On 18 November 2022, the High Court of Australia granted special leave to appeal the New South Wales Court of Appeal’s decision in The Trustees of the Roman Catholic Church for the Diocese of Lismcore v GLJ [2022] NSWCA 78.  

Background

The appellant, GLJ, alleged that she was sexually abused by a priest within the Diocese of Lismore in 1968, when she was fourteen (14) years of age. GLJ instituted proceedings against the Diocese, alleging that it was liable in negligence, and also vicariously liable for this abuse.  

On 17 November 2020, the Diocese filed an application seeking a permanent stay of proceedings, contending that a fair trial could not be held as, amongst other reasons, the alleged perpetrator and other witnesses had since passed away.  

At first instance, in the New South Wales Supreme Court, Campbell J dismissed the Diocese’s application, opining that the Diocese had failed to discharge its onus, on the balance of probabilities, to demonstrate that a fair trial was not possible. Thereafter, the Diocese sought leave to appeal the decision.  

The New South Wales Court of Appeal subsequently overturned the Supreme Court’s decision, finding that whilst tendency evidence existed, along with other documents which supported GLJ’s allegations, the Diocese could not obtain a fair trial. Central to the decision was the death of the alleged perpetrator in 1996, with Mitchelmore JA opining that the Diocese was “at a significant disadvantage on the issue of whether Father Anderson assaulted GLJ” as they were incapable of obtaining any account from Father Anderson, nor other priests in the parish. Accordingly, the Court of Appeal granted a permanent stay of proceedings.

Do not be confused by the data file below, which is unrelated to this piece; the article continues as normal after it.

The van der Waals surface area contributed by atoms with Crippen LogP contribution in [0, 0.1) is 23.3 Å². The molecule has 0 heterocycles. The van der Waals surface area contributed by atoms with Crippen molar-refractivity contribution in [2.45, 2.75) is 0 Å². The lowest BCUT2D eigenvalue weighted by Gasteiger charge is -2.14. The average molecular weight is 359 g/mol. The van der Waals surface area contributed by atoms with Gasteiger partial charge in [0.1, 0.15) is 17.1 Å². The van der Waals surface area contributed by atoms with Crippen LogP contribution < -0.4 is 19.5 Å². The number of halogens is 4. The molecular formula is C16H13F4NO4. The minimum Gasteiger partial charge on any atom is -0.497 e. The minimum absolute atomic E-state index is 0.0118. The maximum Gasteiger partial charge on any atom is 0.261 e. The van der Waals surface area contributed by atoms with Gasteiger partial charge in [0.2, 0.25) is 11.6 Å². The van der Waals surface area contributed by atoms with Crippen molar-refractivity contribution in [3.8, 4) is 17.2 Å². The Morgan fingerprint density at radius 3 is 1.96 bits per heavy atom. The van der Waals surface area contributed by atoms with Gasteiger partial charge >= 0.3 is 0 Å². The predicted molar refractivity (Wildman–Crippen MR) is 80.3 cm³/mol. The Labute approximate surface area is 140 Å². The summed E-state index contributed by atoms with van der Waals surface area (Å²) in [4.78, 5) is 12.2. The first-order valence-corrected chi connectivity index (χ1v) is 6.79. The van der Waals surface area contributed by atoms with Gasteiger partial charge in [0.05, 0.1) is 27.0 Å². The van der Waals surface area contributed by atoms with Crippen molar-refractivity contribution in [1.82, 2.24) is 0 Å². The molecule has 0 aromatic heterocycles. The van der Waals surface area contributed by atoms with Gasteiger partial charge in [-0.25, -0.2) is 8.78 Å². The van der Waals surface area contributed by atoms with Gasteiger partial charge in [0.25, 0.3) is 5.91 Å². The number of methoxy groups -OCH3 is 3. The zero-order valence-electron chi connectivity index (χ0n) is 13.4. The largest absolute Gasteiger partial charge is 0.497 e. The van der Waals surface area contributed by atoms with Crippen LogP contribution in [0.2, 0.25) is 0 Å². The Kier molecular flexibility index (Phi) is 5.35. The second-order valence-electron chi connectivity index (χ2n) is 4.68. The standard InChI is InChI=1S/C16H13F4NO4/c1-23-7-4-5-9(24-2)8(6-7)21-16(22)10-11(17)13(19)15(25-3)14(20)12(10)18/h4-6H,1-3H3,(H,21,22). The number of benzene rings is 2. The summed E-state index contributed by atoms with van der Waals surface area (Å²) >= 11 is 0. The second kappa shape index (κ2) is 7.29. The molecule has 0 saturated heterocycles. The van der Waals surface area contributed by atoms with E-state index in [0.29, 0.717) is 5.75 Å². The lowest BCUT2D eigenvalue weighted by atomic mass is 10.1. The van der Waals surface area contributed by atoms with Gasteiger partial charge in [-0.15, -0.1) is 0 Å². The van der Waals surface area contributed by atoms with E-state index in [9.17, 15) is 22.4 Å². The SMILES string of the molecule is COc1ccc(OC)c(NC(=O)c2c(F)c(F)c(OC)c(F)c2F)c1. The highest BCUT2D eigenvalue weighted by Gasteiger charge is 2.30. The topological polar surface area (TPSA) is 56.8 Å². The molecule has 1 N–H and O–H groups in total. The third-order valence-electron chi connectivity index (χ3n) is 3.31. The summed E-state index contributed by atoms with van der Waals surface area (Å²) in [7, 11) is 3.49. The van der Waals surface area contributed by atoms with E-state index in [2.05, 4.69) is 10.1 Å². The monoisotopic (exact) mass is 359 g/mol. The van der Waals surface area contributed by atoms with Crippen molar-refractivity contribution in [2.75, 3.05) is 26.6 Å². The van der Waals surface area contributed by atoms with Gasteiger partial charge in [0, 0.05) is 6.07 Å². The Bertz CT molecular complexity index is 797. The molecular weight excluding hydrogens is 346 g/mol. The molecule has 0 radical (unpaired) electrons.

Special leave application and hearing

GLJ subsequently filed an application for special leave to the High Court, which was heard before Gageler, Gleeson, and Jagot JJ on 18 November 2022. At the hearing, it was argued by the appellant that whilst it appeared that there was no difference of opinion with respect to the general interpretation of the legal principles governing a permanent stay of proceedings, there was divergence of opinion with respect to the application of those principles in this matter, and in abuse law more generally. In the appellant’s view, the key dispute between the parties was whether circumstances in which allegations of sexual abuse are unable to be put to the alleged perpetrator, such as by result of the alleged perpetrator’s death, are sufficient to support the grant of a permanent stay of proceedings, stymieing the plaintiff’s claim. GLJ submitted, amongst other things, that courts have accepted in a range of areas that claims are able to proceed, and plaintiffs are able to succeed, notwithstanding the death of the person responsible for the conduct that is the subject of the claim. In GLJ’s opinion, those cases have provided a great deal of guidance on how to deal with the evidence in such circumstances. 

The application for special leave was granted, with the matter to be heard by the High Court of Australia at a later date.  

Conclusion

The outcome of GLJ’s special leave application reinforces the evolving nature of this area of law since legislative reforms effected in all Australian jurisdictions subsequent to The Royal Commission into Institutional Responses to Child Sexual Abuse. It also highlights that applications for permanent stays of proceedings in such matters are highly fact dependent.  

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